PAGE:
A lot of times, you wait for perfection that you kind of feel like, "I can't start charging certain prices, "or that I can't put myself out there, "or I can't talk to people, or even say, "'I'm a photographer,' until I'm this level." And I think that I would encourage people who are just starting out, you do wanna have a concept, and I think that getting an education helps you kind of know where you're at, but truthfully, if you are not kind of a little embarrassed about what you're starting out with, maybe you waited too long to get out there and to get started. So just give yourself permission to be a photographer sooner.
I was starting shooting for free, or for $200, or for $300, and now, here I am, north an $1800 average sale, so I'd say that's a pretty big success for me.
Now I treat pricing just as filter, no more, because really I value what I create and I feel very strongly about it, because really, women change so rapidly and we're creating something that never existed before, and she will have herself forever, the way she was that day.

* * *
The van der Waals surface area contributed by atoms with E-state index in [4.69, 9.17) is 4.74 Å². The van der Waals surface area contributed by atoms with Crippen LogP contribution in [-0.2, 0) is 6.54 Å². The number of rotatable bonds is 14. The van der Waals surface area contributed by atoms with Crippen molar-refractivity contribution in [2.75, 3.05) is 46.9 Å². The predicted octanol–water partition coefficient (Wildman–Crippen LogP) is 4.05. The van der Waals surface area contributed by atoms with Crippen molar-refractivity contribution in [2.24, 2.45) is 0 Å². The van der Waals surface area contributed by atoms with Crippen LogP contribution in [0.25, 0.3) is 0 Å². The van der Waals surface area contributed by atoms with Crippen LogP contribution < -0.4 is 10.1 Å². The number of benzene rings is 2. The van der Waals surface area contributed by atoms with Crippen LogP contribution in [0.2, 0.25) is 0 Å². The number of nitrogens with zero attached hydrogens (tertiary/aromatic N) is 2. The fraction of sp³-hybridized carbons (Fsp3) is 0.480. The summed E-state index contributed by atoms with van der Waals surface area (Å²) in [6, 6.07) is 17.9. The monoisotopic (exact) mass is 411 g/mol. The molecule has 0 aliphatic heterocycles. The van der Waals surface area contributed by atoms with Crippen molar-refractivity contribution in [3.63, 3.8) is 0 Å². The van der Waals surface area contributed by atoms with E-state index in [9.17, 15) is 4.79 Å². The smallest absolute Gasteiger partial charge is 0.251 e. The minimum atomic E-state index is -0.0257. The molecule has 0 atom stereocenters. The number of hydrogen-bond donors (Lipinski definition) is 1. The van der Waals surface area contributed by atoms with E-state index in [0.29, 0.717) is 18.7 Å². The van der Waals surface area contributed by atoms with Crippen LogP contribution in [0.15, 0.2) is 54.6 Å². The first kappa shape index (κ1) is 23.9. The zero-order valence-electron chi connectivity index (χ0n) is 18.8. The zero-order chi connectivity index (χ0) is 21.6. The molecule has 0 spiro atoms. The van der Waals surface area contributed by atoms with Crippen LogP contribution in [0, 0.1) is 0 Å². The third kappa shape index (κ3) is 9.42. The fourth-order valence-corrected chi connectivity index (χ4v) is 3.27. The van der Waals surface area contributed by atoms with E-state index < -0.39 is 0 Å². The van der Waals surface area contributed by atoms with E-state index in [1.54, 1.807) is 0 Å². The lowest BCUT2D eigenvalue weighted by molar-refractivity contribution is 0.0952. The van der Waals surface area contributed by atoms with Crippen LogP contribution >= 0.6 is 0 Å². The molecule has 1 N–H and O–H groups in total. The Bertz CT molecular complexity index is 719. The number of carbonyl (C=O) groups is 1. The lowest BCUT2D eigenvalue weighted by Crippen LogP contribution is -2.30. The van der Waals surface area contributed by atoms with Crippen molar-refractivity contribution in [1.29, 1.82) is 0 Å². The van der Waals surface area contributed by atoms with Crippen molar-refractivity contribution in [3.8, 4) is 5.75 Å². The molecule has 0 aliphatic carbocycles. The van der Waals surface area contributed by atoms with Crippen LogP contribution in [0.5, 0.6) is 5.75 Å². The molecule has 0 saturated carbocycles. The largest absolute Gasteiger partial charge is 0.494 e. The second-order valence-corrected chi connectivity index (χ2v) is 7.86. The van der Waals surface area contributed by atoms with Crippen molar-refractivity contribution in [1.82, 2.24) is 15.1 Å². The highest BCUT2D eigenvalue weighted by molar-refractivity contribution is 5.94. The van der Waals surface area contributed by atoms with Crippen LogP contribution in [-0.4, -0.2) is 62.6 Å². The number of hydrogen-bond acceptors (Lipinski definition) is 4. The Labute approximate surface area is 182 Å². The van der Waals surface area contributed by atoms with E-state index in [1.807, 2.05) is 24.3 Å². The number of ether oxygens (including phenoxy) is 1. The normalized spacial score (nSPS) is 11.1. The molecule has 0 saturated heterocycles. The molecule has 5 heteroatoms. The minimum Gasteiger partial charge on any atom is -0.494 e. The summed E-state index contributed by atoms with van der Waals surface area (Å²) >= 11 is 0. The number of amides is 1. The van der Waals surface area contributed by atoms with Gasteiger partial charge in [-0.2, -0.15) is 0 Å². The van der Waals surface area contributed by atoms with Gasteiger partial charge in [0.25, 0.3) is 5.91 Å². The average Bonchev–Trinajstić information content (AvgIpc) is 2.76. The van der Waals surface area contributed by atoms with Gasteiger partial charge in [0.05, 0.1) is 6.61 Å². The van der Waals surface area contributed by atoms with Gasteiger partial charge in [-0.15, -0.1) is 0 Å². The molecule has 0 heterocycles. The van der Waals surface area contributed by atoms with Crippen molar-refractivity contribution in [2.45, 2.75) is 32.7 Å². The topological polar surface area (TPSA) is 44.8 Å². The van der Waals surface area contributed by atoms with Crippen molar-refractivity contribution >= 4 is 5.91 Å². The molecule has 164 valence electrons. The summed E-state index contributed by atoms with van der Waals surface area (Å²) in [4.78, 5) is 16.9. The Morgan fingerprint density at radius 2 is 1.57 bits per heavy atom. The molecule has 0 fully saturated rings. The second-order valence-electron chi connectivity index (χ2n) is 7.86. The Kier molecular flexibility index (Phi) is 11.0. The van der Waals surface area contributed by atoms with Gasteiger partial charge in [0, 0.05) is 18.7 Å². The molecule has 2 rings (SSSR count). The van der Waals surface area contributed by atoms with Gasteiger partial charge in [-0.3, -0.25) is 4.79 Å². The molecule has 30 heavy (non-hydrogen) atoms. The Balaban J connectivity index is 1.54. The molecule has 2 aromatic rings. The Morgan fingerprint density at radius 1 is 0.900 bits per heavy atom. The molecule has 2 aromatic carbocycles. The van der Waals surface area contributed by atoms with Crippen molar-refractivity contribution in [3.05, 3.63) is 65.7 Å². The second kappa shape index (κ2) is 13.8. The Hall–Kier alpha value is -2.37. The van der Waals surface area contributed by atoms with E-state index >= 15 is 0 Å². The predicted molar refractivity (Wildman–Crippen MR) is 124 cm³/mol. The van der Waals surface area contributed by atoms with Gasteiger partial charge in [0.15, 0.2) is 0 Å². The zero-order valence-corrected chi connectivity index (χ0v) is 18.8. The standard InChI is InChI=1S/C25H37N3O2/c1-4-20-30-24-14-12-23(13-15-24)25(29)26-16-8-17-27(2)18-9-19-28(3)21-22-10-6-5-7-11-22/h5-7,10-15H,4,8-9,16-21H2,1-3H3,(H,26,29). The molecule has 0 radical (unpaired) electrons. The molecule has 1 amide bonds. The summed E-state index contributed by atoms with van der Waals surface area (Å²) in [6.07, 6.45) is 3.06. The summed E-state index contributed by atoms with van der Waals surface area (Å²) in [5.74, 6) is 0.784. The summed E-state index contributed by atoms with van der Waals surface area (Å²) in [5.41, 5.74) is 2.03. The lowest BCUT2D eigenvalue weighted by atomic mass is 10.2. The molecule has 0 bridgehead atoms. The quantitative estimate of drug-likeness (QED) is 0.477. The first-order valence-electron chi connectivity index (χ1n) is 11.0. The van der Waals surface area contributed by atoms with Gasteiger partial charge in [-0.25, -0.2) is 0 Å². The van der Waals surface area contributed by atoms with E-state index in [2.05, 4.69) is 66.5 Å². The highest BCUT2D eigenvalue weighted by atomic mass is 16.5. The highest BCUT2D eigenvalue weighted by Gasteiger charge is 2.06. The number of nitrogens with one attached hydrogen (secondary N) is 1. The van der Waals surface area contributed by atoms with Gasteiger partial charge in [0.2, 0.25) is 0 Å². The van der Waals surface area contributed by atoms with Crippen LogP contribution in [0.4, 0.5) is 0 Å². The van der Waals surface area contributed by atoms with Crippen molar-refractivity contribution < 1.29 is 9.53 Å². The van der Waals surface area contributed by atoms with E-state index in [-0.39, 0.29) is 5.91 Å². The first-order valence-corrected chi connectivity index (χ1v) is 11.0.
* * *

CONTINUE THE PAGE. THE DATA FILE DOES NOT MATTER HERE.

The reaction that women have after they see their photos, having a tissue box nearby, I've had them crying, not even believing that it's them. Sometimes, for example, like women that have had children recently, or been married for a long time, they kinda maybe lose themselves a little bit and they want something to, an outlet where they can really bring forth who they think they are inside and something that they don't usually show the world.
So to be able to sit with somebody and talk with them about what they wanted, and then be able to show them, take pictures of them and be able to show them something that they hadn't ever seen of themselves, and then when they come back later and they're just blown away, and you've given them something they've never, ever had, and it's that priceless feeling of, wow, this is, I did this, you and I did this together, and you have this now, and you feel so much better from it, and so do I.